Cracking The Parenting Code

code

Before becoming a parent I had many questions. How could I bring up my child to be happy and well-adjusted when at least 1-4 adults will have a mental health problem in their life? How could I ensure that she wouldn’t have to spend her adulthood trying to recover from her childhood?

After becoming a mum my list got much longer. Why is my child crying when I have met all her needs? Why is she not sleeping through the night? Why is every parenting book telling me something different? If I want to be a peaceful parent how on earth can I get my daughter to ‘behave’ if I’m just nice to her all the time?

Then I discovered Hand in Hand parenting. I must admit that since then my capacity for reading parenting books and articles is seriously diminished. I don’t spend all night scouring the web trying to find solutions to my problems.

Instead now I have internalised a simple universal code that I can apply to almost any situation. Here it is:

  • Children are born naturally, joyful, loving and co-operative. They don’t want to try our patience with challenging behaviour.
  • Children will be their naturally loving selves, when they feel well-connected to the adults around them.
  • When children experience stress and upset they often feel disconnected from us even when we are right there with them. Cue lots of off-track behaviour to try and reconnect with us (so-called ‘attention seeking’).
  • We can help our children release their upset feelings with laughter and play. Laughter causes a reduction in stress hormones in the body, and promotes endorphin release. When children feel better they will behave ‘better.’ (Giggle Parenting)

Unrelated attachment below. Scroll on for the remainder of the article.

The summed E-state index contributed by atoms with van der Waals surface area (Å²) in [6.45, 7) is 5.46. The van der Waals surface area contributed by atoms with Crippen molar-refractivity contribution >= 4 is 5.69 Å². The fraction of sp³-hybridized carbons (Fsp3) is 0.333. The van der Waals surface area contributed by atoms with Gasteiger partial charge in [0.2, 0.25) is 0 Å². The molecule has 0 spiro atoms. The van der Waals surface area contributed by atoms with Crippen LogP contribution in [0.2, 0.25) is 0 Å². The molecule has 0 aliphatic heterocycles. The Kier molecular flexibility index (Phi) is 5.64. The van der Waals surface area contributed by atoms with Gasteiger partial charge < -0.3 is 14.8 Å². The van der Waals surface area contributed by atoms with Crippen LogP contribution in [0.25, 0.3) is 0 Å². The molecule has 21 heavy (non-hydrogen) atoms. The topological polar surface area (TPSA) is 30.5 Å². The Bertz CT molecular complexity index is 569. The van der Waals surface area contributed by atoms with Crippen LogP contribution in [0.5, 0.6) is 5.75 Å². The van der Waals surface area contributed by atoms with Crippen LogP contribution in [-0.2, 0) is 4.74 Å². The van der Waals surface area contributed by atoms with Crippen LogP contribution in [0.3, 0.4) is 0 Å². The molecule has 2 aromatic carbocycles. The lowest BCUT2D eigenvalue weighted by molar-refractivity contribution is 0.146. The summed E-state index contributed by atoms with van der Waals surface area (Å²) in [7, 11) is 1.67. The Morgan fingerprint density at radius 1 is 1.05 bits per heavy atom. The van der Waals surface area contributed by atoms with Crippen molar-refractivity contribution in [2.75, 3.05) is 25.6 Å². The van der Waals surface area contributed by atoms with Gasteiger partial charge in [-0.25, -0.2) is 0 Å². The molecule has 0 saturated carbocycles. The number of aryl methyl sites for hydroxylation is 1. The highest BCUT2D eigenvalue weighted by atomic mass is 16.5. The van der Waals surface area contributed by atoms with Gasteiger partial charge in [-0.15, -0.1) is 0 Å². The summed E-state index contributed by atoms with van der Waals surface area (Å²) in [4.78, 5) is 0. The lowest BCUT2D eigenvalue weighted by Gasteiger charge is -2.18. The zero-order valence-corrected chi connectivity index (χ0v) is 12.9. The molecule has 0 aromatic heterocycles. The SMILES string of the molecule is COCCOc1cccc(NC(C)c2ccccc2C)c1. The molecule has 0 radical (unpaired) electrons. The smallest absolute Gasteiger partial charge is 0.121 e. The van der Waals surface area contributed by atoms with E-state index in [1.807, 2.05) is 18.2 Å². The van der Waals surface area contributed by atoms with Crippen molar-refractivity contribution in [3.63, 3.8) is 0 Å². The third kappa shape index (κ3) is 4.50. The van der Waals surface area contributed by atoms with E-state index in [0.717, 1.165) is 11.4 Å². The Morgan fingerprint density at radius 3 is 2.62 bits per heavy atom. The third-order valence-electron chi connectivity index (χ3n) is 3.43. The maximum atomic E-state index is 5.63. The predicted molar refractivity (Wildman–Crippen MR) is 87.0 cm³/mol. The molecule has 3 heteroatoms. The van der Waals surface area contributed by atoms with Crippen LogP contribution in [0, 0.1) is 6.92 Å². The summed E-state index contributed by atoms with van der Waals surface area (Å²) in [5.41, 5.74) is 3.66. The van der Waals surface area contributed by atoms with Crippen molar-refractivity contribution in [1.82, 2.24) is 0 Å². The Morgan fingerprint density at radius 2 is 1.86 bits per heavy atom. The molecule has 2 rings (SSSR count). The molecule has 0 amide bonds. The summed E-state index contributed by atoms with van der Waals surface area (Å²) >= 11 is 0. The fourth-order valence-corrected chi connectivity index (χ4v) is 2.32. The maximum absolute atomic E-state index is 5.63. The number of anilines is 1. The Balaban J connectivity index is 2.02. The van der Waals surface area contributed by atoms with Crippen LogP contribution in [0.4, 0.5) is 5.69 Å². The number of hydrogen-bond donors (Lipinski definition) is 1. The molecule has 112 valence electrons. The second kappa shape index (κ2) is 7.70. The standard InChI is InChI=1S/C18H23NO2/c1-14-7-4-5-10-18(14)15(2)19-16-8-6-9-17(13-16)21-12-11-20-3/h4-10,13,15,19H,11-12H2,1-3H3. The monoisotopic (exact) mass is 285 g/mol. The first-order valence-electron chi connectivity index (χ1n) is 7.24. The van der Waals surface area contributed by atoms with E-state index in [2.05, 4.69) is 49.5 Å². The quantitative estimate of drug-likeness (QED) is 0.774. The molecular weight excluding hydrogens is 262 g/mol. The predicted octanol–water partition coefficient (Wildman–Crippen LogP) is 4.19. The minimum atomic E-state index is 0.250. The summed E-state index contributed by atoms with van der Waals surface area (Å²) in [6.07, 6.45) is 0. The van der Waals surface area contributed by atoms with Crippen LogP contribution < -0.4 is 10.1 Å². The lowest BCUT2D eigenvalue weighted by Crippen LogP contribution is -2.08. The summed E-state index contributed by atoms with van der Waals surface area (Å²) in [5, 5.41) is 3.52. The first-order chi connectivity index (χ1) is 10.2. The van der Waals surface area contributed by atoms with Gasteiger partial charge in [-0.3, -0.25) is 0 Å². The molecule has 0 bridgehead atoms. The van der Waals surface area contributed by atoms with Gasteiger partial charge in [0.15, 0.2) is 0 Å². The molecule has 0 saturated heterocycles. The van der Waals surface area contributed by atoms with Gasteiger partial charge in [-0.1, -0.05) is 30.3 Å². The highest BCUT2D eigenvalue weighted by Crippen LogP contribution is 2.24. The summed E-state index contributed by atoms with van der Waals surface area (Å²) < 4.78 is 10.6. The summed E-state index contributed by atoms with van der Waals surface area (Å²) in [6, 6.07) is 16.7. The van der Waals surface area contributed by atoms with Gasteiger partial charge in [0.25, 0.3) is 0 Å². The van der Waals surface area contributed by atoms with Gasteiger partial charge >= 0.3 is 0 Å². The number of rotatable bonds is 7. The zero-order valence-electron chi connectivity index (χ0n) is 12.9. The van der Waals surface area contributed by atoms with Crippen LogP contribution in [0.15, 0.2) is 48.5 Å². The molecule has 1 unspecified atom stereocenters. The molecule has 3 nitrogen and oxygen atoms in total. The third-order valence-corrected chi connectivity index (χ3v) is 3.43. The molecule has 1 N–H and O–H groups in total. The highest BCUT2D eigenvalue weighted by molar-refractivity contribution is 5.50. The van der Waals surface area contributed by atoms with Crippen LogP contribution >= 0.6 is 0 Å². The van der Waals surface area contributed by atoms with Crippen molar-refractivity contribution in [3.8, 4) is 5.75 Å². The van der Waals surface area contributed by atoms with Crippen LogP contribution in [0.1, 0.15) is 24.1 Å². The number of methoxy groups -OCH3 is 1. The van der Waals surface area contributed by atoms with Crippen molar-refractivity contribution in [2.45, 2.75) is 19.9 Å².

• We can listen to our children’s emotional upsets. Tears have stress hormones in, so we shouldn’t try to stop them. They are nature’s way of healing and restoring emotional equilibrium. (Staylistening)
  • We can set limits on behaviour that allow room to empathise and listen to our child’s tears, or laughter.
  • Special time, (1-1 time spent with our child doing something they love is a powerful way for children to soak up a deep sense of connection to us and prevent ‘misbehaviour.’

Okay, so that’s the code you need for bringing up happy kids!

However, there is one thing that makes applying this code a little challenging and that’s our own feelings. Few of us were brought up by parents who listened to us and understand that there were emotional reasons behind our behaviour. Every day, I still struggle at times to apply this simple code.